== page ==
Understanding Email Responses During Marketing Campaigns
Silence in a conversation may mean disagreement, lack of understanding, or some problem. But this is not necessarily true when waiting for a reply from an email. It is best to understand when to hold recipients accountable for non-responses and acknowledge elsewhere, including the actual email content.
We can all agree that online responses are typically generated within a reasonably short period from our observation. Unlike face-to-face conversation, email dialogue lacks a terminating point. Unless the other party blocks a particular sender, an email is always open to a response regardless of how much time has passed.
In the workplace, an email to a colleague who does not reply may be interpreted as rude. There may be a significant delay, but ultimately if a response was requested, then a response is required.
Suppose the response is hours or even days late. In that case, the requester does not consider this rude or unusual. Knowing that the answer may be delayed, the recipient will often send a “placeholder,” which promises to respond in full later.
Researchers found that the response frequency depends highly on the relationship between the parties, including the relationship customers have with brands. Researchers also considered the type of message being sent to recipients that could increase the chances of a response.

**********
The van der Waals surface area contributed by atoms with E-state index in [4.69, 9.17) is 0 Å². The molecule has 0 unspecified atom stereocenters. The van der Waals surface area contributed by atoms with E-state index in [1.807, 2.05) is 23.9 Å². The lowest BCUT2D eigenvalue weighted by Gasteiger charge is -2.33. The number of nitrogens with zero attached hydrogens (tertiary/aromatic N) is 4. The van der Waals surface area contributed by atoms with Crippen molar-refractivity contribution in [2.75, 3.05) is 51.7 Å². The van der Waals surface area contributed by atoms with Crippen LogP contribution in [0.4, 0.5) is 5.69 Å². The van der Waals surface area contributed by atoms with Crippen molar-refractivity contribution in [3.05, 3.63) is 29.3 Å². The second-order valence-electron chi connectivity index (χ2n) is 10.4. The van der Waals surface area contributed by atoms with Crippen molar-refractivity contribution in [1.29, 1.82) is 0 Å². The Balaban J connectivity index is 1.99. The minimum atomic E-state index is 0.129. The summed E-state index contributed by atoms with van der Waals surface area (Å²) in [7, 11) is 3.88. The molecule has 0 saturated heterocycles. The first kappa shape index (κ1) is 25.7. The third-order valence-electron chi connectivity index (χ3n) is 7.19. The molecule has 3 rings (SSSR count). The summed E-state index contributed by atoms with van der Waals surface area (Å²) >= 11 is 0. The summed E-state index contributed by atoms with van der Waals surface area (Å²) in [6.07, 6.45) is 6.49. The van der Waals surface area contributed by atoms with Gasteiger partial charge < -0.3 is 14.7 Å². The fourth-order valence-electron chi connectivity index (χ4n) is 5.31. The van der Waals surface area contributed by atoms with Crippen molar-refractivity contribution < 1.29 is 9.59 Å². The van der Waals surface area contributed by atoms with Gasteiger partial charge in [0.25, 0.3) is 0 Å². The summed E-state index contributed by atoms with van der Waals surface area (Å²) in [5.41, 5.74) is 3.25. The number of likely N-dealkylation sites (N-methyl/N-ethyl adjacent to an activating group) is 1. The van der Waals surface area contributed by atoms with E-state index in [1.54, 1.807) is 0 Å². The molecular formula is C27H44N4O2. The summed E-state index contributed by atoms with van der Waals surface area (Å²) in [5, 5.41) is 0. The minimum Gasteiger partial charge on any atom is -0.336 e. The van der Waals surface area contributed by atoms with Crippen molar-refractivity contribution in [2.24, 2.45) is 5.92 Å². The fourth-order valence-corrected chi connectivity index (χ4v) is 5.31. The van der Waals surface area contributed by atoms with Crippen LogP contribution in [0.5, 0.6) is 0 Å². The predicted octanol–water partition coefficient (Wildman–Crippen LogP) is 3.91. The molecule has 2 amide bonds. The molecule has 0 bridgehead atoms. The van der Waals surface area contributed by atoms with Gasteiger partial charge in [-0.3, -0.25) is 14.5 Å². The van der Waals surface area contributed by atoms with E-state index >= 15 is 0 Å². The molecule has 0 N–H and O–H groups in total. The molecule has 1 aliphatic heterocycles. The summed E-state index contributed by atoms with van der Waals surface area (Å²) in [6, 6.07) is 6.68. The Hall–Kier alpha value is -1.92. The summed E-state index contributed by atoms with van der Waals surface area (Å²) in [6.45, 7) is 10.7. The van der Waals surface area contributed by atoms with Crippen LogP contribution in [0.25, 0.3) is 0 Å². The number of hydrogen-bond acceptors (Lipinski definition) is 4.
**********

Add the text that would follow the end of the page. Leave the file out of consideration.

Karianne Skovholt and Jan Svennevig: Response patterns
|All response types||Response||No response|
|All messages||491||261 (53%)||230 (47%)|
|Requesting messages||294||193 (66%)||101 (34 %)|
|Requesting for action||202||118 (58%)||84 (42%)|
|Requesting for information||92||75 (82%)||17 (18%)|
|Non-requesting messages||197||68 (35%)||129 (65%)|
It is clear the type of message sent heavily influences the chances of a response. You may have noticed an anomaly where “requesting for information” gains the highest response percentage compared to the others. Frankly, this does not mean you have a greater chance of a reply when you ask for someone’s credit card details.
The research paper by Kerianne Skovholt and Jan Svennevig was primarily based upon data retrieved from a workplace setting. Where it was a mixture of participants within a B2B environment. The messages were sent out, with each having its primary intent.
“Request for information” was an invitation to correct or comment (opinion) on what is proposed in the message. If what was offered was rather time-consuming, the recipient would reply with a placeholder, that is, a promise to do it later. Requesting a time-consuming task achieved a reply (if any) after many days or a quick placeholder message.